If you’re one of the dozen or so people in the world that has been eagerly hoping for a mash-up of a superhero movie and “Diary of a Wimpy Kid,” the benevolent genies of Hollywood have made your dream come true.
"Spider-Man: Homecoming" reboots the Marvel franchise and gives us a 15-year-old Peter Parker who is not only struggling to master his super-powers; he’s also trying to work up the courage to ask his gorgeous classmate to the big homecoming dance and somehow balance saving the world with participating in the big academic competition in Washington, D.C.
He’s geeky and gawky and klutzy and overly impulsive, with the squeakiest adolescent-male voice since Mickey Rooney played Andy Hardy. We got a taste of this overhauled Spidey in "Captain America: Civil War." And "Homecoming" proves two and a half hours of the character is much too much.
Unhappy with the box office results of 2014’s "The Amazing Spider-Man 2," which starred Andrew Garfield, Emma Stone and a badly miscast Jamie Foxx as the villain - the brain trust at Sony Pictures decided to turn back the clock, making Spider-Man about 10 years younger than before. Garfield has relinquished the Spider suit to British actor Tom Holland, who does his best to wring humor out of the weak wisecracks cooked up by not one, not two, but six screenwriters. The alleged laugh-lines may get pre-teens giggling, but slightly older viewers may experience flashbacks to George Clooney’s notorious "Batman and Robin," which also overdosed on lame jokes and clumsy comedy.
Nobody can say "Homecoming" doesn’t try hard to please. Director Jon Watts and that sextet of scribes anxiously throw in a little something for everyone - from a soundtrack stuffed with classic rock and ‘80s anthems, to Michael Keaton as the high-flying bad guy, to cameo appearances by Iron Man and Captain America. There’s Disney Channel ingénue Zendaya and Oscar winner Marisa Tomei as Aunt May in skin-tight mom-jeans.
You get the feeling "Homecoming" was put together not by filmmakers, but by focus groups in a marketing meeting. But like a defective jigsaw puzzle, the pieces never properly fit together. The more the movie strains for chuckles, the more it tries your patience – that is, unless you crack up at the thought of seeing Spider-Man getting dragged by a speeding truck and squealing, “Ouch, my butt!” as he zooms along.
So determined is "Homecoming" to win over the segment of the audience that wasn’t even born when Tobey Maguire was still playing Spider-Man. It wastes plenty of screen time on Peter’s high school mishaps, even saddling him with a chubby chatterbox of a best friend who is obsessed with "Star Wars" and who is even more socially inept than Peter.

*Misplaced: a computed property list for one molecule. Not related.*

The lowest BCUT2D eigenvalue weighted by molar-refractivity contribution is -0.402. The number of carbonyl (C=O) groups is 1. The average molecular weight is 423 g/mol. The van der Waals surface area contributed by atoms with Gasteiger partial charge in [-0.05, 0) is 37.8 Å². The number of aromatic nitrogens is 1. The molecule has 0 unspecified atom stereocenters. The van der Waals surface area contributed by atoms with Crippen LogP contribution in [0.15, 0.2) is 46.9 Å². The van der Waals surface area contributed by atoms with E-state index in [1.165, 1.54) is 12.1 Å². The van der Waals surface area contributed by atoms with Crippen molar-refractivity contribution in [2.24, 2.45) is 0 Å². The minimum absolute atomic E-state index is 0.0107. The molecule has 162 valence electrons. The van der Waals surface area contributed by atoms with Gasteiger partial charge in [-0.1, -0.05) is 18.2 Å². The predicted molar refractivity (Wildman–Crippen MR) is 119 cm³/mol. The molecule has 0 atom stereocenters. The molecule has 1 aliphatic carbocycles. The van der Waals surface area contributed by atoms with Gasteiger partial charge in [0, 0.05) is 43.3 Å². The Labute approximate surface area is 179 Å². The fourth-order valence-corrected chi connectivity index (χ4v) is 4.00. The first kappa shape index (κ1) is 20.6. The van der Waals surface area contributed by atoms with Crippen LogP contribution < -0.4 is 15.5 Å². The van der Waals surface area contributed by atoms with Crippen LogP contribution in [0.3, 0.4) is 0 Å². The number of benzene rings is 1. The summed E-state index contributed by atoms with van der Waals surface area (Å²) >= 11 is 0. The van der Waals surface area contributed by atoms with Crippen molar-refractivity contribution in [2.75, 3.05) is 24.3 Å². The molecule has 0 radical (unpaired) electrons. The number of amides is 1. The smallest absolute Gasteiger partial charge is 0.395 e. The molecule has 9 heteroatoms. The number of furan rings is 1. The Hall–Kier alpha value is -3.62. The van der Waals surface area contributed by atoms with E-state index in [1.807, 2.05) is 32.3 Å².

Zendaya is appealingly offbeat as the jaded, acerbic loner who keeps a close eye on Peter even while she’s pretending to completely ignore him, but her character does little except react to everyone around her. Similarly, Tomei’s talents are mostly wasted as well, since she is given exactly two notes to play: caring and clueless.
The only one who gets a chance to shine is Keaton, who all but seizes the screen in each of his scenes. He plays Adrian Toomes, a city contractor who was shafted by the government and has used stolen technology to create otherworldly weapons. The specifics of Toomes’ master plan remain murky, and there’s not much reason for him to soar around the city with a pair of enormous wings. But Keaton is typically right on the money as a disgruntled working man trying to settle old scores - and he’s certainly more fun to watch than most of the film’s overblown, under-cooked action sequences (many of which feature surprisingly sketchy visual effects.)
Maybe the pre-teens and tweens will appreciate "Homecoming" as a kind of super-sized Saturday matinee. Unfortunately, those of us who are at least a few years out of high school have seen director Sam Raimi’s original "Spider-Man" and his even better sequel "Spider-Man 2"; those films remain two of the best superhero epics ever.
"Spider-Man: Homecoming," like its hapless hero, wants to reach the same dizzying heights, but keeps getting tangled up in its own web.